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A few more stops, including the spot where the 5th &10th New York Zouave regiments met with slaughter, and then to Chinn Ridge, where I cautioned many a deer to be careful on the park’s roads.

The Monument to the 5th New York (Duryee's Zouaves)
The Monument to the 10th New York

I told these guys they had best be careful. . .
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We headed back to Frederick in the afternoon, arriving there by 4:15 P.M. I was back home in Gettysburg an hour later; Mannie, no doubt, making it back to his place much sooner.

In all, it was a great trip, and we learned a great deal. I told Mannie throughout that my impression of Manassas had changed almost from the minute we arrived. I have only been there a half dozen times or so growing up; the last time was maybe six or seven years ago. In my mind, I remembered it as a battlefield surrounded by sprawl and development, but this, to me, no longer seems to be the case. They really got a great place down there, and there is a lot of the battlefield that still remains protected.

Before parting ways, we agreed that our next little excursion would be to tramp the gaps at South Mountain. . .Turner’s, Fox’s, and Crampton’s. We set a tentative date for sometime in October.

Click here to read Mannie’s report on our Manassas Visit:

Monday, September 17, 2007

One Incredible & Truly Memorable Event

The New York State Monument at Antietam
The past four days have been without question some of the greatest and most memorable of my life. Beginning Friday, September 14, and concluding today, the Antietam National Battlefield observed and commemorated the 145th Anniversary of the Battle of Antietam. The weather was clear and beautiful, and the mood at the park reflective. The battlefield was serene. We had programs all weekend, from the battlefield tours, to in-depth hikes, and from special presentations to living history demonstrations, it was truly an incredible four days. In the words of Ranger Keith Snyder, a veteran of the Park Service, it was the best anniversary he had yet experienced at Antietam.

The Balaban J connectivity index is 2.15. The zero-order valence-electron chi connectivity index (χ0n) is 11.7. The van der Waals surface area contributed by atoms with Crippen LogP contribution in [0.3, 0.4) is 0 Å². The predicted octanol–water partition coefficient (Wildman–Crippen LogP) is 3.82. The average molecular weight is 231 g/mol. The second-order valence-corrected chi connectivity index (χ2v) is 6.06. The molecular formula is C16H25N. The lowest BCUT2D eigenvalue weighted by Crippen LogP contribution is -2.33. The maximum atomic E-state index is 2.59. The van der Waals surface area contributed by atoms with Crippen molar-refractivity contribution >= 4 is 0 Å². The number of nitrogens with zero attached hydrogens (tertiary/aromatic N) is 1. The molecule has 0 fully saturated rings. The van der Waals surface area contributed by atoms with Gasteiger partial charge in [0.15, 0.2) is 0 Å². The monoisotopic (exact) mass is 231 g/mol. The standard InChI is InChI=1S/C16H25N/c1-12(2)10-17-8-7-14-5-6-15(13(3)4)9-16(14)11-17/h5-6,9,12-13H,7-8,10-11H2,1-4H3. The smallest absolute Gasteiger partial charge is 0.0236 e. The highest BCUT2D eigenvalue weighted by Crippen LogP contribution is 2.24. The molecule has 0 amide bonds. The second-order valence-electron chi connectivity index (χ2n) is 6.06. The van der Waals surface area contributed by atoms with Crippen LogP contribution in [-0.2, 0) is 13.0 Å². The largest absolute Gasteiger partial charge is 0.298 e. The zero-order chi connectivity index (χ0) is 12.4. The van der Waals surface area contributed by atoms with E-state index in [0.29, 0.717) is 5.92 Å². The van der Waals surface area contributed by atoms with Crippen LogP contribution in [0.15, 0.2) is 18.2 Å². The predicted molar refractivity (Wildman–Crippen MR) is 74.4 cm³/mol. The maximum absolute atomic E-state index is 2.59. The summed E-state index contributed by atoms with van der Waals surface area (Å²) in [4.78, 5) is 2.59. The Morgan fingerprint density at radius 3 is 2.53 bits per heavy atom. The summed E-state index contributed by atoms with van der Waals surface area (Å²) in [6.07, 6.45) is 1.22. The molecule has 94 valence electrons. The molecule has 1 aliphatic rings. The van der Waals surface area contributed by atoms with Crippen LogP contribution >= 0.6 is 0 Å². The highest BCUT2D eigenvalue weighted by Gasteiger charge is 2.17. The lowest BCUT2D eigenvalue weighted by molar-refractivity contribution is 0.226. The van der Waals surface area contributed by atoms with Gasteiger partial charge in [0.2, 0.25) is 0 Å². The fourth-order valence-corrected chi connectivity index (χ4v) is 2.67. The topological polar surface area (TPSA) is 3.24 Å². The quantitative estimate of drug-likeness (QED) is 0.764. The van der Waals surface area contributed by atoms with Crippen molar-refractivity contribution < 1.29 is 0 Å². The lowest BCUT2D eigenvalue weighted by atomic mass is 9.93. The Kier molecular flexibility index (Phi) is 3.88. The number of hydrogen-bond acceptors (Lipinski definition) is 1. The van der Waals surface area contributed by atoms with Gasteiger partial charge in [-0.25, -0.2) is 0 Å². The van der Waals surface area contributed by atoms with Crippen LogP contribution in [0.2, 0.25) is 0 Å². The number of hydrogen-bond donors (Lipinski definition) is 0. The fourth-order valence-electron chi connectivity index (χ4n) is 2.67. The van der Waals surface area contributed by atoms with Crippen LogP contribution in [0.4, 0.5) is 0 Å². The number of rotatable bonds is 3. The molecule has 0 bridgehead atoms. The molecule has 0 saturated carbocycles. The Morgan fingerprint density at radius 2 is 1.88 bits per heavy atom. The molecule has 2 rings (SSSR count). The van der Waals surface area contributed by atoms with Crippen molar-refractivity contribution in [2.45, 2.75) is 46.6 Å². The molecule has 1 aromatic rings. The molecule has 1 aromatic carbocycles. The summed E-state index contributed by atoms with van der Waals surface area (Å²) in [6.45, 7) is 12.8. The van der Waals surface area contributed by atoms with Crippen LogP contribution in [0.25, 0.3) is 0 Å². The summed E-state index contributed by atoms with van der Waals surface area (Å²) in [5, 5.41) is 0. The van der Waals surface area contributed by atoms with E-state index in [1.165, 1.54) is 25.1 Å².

And I felt honored, indeed, still feel honored, to have been a part of it all.

The marquis behind the Visitor Center desk was crowded with all of our events. This was Saturday's schedule, but the anniversary's events kicked off the day before.
Friday, September 14, was my birthday. And what better way to usher in my 29th year than helping to explain the battle of Antietam to visitors during a three-hour long battlefield tour? This photo of me was snapped by blogger and Civil War author Scott Mingus as I interpreted the action that transpired at the Sunken Road. (